Footnote: "United States Census, 1920," index and images, FamilySearch (https://familysearch.org/pal:/MM9.1.1/MHWX-5Z8 : accessed 09 Apr 2014), Georgia K Auble in household of Lyle L Carringer, San Diego, San Diego, California, United States; citing sheet 3B, family 70, NARA microfilm publication T625, FHL microfilm 1820132.

Short Footnote: "United States Census, 1920," index and images, FamilySearch (https://familysearch.org/pal:/MM9.1.1/MHWX-5Z8 : accessed 09 Apr 2014), Georgia K Auble in household of Lyle L Carringer, San Diego, San Diego, California, United States; citing sheet 3B, family 70, NARA microfilm publication T625, FHL microfilm 1820132.

Bibliography: "United States Census, 1920," index and images, FamilySearch (https://familysearch.org/pal:/MM9.1.1/MHWX-5Z8 : accessed 09 Apr 2014), Georgia K Auble in household of Lyle L Carringer, San Diego, San Diego, California, United States; citing sheet 3B, family 70, NARA microfilm publication T625, FHL microfilm 1820132.

Evidently, the FamilySearch Family Tree source citation, obtained from the FamilySearch record collection for the 1920 U.S. Census, only creates a Footnote, and the Short Footnote and Bibliography are duplicated (in the Family Tree, or in RootsMagic?  I don't know).

5)  I wondered what the source type was that was transferred, and what the source citation field entries looked like:


Evidently, RootsMagic put the entire source citation into the three Master Source fields.  Note that there is nothing in the "Source Details" fields.  This uses the "Free-form" source template (as shown in the upper right-hand corner of the "Edit Source" screen above)..

6)  The source citation is actually pretty good.  I'm not a big fan of putting the URL of the record (note that this source is for the record summary, not the record image itself), but another researcher can easily find this record using the information provided online (using the URL) or on microfilm (using the FHL microfilm number).  Also, it doesn't have the NARA Roll number which is vital for finding the record, and should be part of a source citation for a census record.

However, there is a real problem:  Every time a source citation is added from FamilySearch Family Tree, a new and unique source citation is created in RootsMagic.  That's OK, but researchers using RootsMagic to capture source citations from the FamilySearch Family Tree need to be aware of it. I cannot use that master source for any other source citation because everything is added to the Master Source fields rather than being split up between the Master Source and Citation Detail fields.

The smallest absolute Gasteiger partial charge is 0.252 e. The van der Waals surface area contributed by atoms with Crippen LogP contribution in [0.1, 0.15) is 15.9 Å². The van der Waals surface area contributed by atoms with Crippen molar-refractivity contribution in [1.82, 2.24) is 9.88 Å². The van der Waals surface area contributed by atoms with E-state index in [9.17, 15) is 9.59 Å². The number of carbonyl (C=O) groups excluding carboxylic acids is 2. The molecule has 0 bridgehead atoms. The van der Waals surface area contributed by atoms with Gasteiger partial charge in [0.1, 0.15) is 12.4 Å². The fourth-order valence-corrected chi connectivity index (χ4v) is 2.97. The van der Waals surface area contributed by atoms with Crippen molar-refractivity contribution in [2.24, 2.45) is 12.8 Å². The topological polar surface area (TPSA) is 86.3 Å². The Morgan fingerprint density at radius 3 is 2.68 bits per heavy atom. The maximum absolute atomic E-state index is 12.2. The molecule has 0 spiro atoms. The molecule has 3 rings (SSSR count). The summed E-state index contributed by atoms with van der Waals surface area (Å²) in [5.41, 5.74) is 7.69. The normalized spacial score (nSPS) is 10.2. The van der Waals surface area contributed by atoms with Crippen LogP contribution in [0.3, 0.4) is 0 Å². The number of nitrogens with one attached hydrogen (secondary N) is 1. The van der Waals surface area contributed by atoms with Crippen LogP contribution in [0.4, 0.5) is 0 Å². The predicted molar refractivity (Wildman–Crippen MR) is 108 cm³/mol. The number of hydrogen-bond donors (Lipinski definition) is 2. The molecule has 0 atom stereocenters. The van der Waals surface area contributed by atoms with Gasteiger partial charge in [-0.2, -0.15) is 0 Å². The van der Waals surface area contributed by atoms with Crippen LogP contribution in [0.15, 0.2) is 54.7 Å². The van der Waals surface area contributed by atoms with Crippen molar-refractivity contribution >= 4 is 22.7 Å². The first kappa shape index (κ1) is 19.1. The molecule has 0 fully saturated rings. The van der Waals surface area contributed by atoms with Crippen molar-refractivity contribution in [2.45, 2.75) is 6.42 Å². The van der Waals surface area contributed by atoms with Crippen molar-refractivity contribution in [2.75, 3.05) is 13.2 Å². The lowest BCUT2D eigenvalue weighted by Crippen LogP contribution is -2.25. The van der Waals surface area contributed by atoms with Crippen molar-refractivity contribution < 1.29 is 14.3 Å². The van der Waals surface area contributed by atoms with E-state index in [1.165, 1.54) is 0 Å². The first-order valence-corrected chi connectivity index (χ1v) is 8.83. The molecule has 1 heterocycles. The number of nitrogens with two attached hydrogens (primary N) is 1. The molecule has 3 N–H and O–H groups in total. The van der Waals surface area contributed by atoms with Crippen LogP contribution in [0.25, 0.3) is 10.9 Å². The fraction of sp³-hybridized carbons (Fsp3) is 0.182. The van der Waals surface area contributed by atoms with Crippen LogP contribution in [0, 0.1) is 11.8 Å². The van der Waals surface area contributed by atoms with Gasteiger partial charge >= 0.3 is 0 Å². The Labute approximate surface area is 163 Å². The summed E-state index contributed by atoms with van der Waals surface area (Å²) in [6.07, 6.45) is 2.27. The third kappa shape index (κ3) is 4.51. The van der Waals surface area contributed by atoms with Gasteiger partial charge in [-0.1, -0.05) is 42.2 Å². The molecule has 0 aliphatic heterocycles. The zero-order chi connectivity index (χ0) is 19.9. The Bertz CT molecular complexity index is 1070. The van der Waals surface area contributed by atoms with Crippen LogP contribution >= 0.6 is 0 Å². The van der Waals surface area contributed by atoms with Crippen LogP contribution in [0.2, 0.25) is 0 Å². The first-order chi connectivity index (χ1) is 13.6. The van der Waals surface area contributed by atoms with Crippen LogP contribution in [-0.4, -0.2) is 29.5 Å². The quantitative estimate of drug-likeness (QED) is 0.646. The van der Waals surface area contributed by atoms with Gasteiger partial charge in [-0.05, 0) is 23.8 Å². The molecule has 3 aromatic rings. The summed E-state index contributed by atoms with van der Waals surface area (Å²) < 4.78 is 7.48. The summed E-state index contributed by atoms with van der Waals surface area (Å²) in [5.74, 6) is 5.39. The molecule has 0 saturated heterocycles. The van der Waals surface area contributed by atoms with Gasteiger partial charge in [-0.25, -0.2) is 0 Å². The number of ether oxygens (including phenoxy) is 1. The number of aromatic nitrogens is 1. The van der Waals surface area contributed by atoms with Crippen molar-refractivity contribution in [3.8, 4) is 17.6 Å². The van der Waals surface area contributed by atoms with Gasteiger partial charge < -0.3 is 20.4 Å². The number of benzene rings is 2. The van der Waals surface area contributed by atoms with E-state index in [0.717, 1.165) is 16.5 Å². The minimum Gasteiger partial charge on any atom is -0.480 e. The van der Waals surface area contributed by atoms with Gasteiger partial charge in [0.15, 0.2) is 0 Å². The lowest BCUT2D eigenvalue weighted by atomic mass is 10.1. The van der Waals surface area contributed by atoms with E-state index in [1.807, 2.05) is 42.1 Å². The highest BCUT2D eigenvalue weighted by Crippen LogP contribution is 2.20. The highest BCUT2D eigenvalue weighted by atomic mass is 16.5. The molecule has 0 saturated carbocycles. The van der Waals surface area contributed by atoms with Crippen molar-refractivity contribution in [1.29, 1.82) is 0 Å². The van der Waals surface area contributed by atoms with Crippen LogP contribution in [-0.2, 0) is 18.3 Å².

For comparison purposes, my other source citation for the 1920 U.S. Census record for Georgianna (Kemp) Auble is:

1920 United States Federal Census, San Diego County, California, Population Schedule, San Diego city; ED 341, Sheet 3B, Lyle Carringer household; online database, Ancestry.com (http://www.ancestry.com : accessed 13 April 2010); citing National Archives Microfilm Publication T625, Roll 132.

That is very similar to the Evidence Explained model for census source citations.

7)  Conclusions:

*  A source citation can be successfully and easily transferred from FamilySearch Family Tree to RootsMagic 6 using the "FamilySearch Person Tools" in RootsMagic 6.

*  The source that is transferred appears in the Fact source citation list as selected by the user.  More than one Fact can be chosen before the transfer.

*  The entire source citation is a new and unique master source without citation details (they are included in the master source fields).

*  The Footnote, Short Footnote and Bibliography fields are identical for a source transferred from FamilySearch Family Tree.

It will be interesting to see if Legacy Family Tree Version 8 can do this task.  I think that it should be able to.

The URL for this post is:  http://www.geneamusings.com/2014/04/dear-randy-can-i-add-source-to-my.html

Copyright (c) 2014, Randall J. Seaver